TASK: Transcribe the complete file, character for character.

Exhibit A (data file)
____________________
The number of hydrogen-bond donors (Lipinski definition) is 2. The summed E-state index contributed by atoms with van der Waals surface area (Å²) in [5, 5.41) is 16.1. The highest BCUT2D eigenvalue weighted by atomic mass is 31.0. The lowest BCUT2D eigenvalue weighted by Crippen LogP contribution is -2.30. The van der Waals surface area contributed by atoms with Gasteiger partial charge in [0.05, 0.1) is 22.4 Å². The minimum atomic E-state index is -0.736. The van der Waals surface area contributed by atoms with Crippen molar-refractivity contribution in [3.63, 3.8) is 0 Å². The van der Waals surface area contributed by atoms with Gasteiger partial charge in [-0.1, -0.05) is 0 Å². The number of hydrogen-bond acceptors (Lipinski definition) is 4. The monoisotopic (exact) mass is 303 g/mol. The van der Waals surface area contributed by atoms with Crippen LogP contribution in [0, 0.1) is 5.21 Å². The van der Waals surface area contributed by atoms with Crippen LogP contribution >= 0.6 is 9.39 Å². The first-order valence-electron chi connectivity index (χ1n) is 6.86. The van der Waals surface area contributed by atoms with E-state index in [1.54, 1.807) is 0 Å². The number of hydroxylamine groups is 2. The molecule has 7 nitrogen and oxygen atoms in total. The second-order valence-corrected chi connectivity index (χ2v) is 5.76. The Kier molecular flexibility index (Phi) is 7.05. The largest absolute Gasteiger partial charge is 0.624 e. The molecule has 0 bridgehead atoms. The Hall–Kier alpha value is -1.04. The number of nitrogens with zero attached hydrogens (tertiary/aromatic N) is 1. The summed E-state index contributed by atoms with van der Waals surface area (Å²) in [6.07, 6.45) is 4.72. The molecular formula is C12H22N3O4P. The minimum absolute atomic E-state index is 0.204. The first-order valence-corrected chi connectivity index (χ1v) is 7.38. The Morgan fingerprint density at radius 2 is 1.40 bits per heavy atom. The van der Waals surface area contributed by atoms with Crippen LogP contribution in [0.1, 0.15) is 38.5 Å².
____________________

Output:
The number of hydrogen-bond donors (Lipinski definition) is 2. The summed E-state index contributed by atoms with van der Waals surface area (Å²) in [5, 5.41) is 16.1. The highest BCUT2D eigenvalue weighted by atomic mass is 31.0. The lowest BCUT2D eigenvalue weighted by Crippen LogP contribution is -2.30. The van der Waals surface area contributed by atoms with Gasteiger partial charge in [0.05, 0.1) is 22.4 Å². The minimum atomic E-state index is -0.736. The van der Waals surface area contributed by atoms with Crippen molar-refractivity contribution in [3.63, 3.8) is 0 Å². The van der Waals surface area contributed by atoms with Gasteiger partial charge in [-0.1, -0.05) is 0 Å². The number of hydrogen-bond acceptors (Lipinski definition) is 4. The monoisotopic (exact) mass is 303 g/mol. The van der Waals surface area contributed by atoms with Crippen LogP contribution in [0, 0.1) is 5.21 Å². The van der Waals surface area contributed by atoms with Crippen LogP contribution >= 0.6 is 9.39 Å². The first-order valence-electron chi connectivity index (χ1n) is 6.86. The van der Waals surface area contributed by atoms with E-state index in [1.54, 1.807) is 0 Å². The number of hydroxylamine groups is 2. The molecule has 7 nitrogen and oxygen atoms in total. The second-order valence-corrected chi connectivity index (χ2v) is 5.76. The Kier molecular flexibility index (Phi) is 7.05. The largest absolute Gasteiger partial charge is 0.624 e. The molecule has 0 bridgehead atoms. The Hall–Kier alpha value is -1.04. The number of nitrogens with zero attached hydrogens (tertiary/aromatic N) is 1. The summed E-state index contributed by atoms with van der Waals surface area (Å²) in [6.07, 6.45) is 4.72. The molecular formula is C12H22N3O4P. The minimum absolute atomic E-state index is 0.204. The first-order valence-corrected chi connectivity index (χ1v) is 7.38. The Morgan fingerprint density at radius 2 is 1.40 bits per heavy atom. The van der Waals surface area contributed by atoms with Crippen LogP contribution in [0.1, 0.15) is 38.5 Å².